Examining Phandelver: Getting Back on Track

My latest session of Lost Mine of Phandelver found the player characters in the hills, having run out of clues and not sure of where to go next.

Whenever a mystery needs to be solved for the plot to progress, you have the potential that the players reach a dead end. They might not have found the clues, they might have killed the NPCs rather than talking to them, or they haven’t put the clues together the right way.

It’s then up to the DM to lead the players back to the plot. However, it works best if you do it in a way that fits the story.

The roadblock my players had discovered was that they didn’t know where Cragmaw Castle was, a really important location to the plot. Between sessions, I scanned the adventure to discover clues that they hadn’t found. There was one, a druid, who could tell them where the castle was. The solution to this impasse was to direct them to the druid.

Could anyone in the adventure direct them to the druid? Yes, there was someone in Phandalin who could, but they hadn’t interacted with that character and it seemed unlikely that they would.

However, Sildar Hallwinter, the Lord’s Alliance contact in the town, and the one that wanted the PCs to find Cragmaw Castle, was able to interact with that character. It seemed possible that while the PCs were away doing some of the sidequest that he’d found that NPC, and learnt about where the druid could be found. So, when the players returned to town and visited Sildar, he conveyed the information to them. The players found the druid, and learnt where Cragmaw Castle was. We’re back on track!

I prefer, where possible, to use the encounters in the adventure to guide the players in the right direction, but it’s often not possible, especially when the adventure is designed so that there aren’t multiple ways of finding clues (a common design flaw). At that point, it behoves the DM to find new ways of getting the information to the players. Being at a roadblock and being uncertain how to proceed is terribly frustrating for players.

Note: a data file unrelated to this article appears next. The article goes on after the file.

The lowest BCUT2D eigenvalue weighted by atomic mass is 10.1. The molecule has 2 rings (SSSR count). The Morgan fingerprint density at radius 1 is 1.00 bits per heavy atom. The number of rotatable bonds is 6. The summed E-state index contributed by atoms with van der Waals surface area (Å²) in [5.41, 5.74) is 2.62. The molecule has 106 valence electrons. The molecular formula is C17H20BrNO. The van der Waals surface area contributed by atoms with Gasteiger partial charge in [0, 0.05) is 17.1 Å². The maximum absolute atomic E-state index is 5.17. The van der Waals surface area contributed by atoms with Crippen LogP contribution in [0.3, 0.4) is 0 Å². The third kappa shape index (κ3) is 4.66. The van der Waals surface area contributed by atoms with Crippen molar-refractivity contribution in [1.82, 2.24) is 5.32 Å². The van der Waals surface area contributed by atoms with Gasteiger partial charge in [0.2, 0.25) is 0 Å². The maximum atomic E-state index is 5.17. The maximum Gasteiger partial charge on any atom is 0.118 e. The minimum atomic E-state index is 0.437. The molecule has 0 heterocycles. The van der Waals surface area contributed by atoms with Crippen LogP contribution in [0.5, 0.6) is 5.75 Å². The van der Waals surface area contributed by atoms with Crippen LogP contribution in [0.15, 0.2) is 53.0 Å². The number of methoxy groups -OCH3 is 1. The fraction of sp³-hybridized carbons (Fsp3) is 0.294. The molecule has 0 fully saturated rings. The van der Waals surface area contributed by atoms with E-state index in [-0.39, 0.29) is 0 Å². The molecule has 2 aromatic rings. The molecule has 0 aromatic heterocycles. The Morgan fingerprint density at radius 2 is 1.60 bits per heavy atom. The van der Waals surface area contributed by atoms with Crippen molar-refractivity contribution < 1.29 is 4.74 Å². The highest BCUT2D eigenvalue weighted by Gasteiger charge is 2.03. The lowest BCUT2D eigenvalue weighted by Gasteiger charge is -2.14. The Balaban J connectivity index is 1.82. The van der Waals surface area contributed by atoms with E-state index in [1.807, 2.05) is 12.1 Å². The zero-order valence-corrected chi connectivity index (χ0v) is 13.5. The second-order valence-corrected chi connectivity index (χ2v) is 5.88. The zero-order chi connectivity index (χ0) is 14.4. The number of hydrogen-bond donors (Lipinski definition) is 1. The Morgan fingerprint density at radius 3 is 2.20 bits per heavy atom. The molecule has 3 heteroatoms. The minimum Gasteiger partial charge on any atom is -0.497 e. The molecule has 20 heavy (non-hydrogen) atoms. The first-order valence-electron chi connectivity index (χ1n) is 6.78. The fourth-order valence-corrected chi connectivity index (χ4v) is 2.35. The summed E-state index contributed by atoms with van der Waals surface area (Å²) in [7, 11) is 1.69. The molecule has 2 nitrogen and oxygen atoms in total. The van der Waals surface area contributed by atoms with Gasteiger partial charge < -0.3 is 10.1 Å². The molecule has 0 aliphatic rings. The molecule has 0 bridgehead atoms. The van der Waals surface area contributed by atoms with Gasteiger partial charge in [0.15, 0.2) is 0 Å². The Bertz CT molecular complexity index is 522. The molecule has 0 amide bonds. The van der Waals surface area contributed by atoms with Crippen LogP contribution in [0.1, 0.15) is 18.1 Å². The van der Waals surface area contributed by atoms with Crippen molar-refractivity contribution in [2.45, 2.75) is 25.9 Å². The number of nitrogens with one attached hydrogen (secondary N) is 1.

Do the PCs get help from a friendly NPC? Do they find a undestroyed note from the villain’s henchman that leads to the next important location? Does the cleric have a vision from their deity showing them something important? Yes, you could just tell the players, but finding a way to provide the information as part of the game is something I find preferable.

It helps if there’s a challenge for the players after they get this information. I was lucky that Phandelver provided that as part of the adventure; it wasn’t a case of just walking up the street to the druid’s house. Perhaps the NPC has been kidnapped. Perhaps the clue is in a small dungeon. Something to make the players feel they earned it.

As a player, you’re well advised to take notes and to review and order them after a session so you’re prepared for the next session. Having important information at your fingertips will help play the game. Of course, even taking notes is no guarantee of remembering them, but it does help.

It doesn’t matter how obvious the DM thinks the clue is, players will fail to find it. When this happens, work with the players to bring them back to the plot, and don’t let them sit frustrated too long. You can’t get to the epic finale if the players don’t know where it is!

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3 Responses to Examining Phandelver: Getting Back on Track

  1. Lord Maerklos says:

    +1 to note taking and reviewing…it really helps me, especially as exploring the storyline (and helping to create within it) is a very important reason why I play.

    So we missed someone in Phandalin who could direct us to the druid did we? I’d love to know who it was. And we also avoided finding the druid because we chose to follow clues that led us in the entirely opposite direction from his home. Even though we did have clues to visit his home, but we decided it was too far away.

  2. 1d4damage says:

    I think one of the main responsibilities of the DM is to keep the action kicking along. Nothing kills a game like boredom. I guess some people might have accused you of railroading them and that you should have given them the agency to get lost. But I’ve yet to meet a player who really wanted to use his or agency to wander round lost and bored.

  3. 1d4damage says:

    I think one the DM’s main responsibilities is to keep the game moving, nothing kills the mood like boredom. And yeah I guess some people could have accused you of railroading the players and taking away their agency. But’ I’ve yet to meet a player who wanted to use their agency to be lost and bored 🙂

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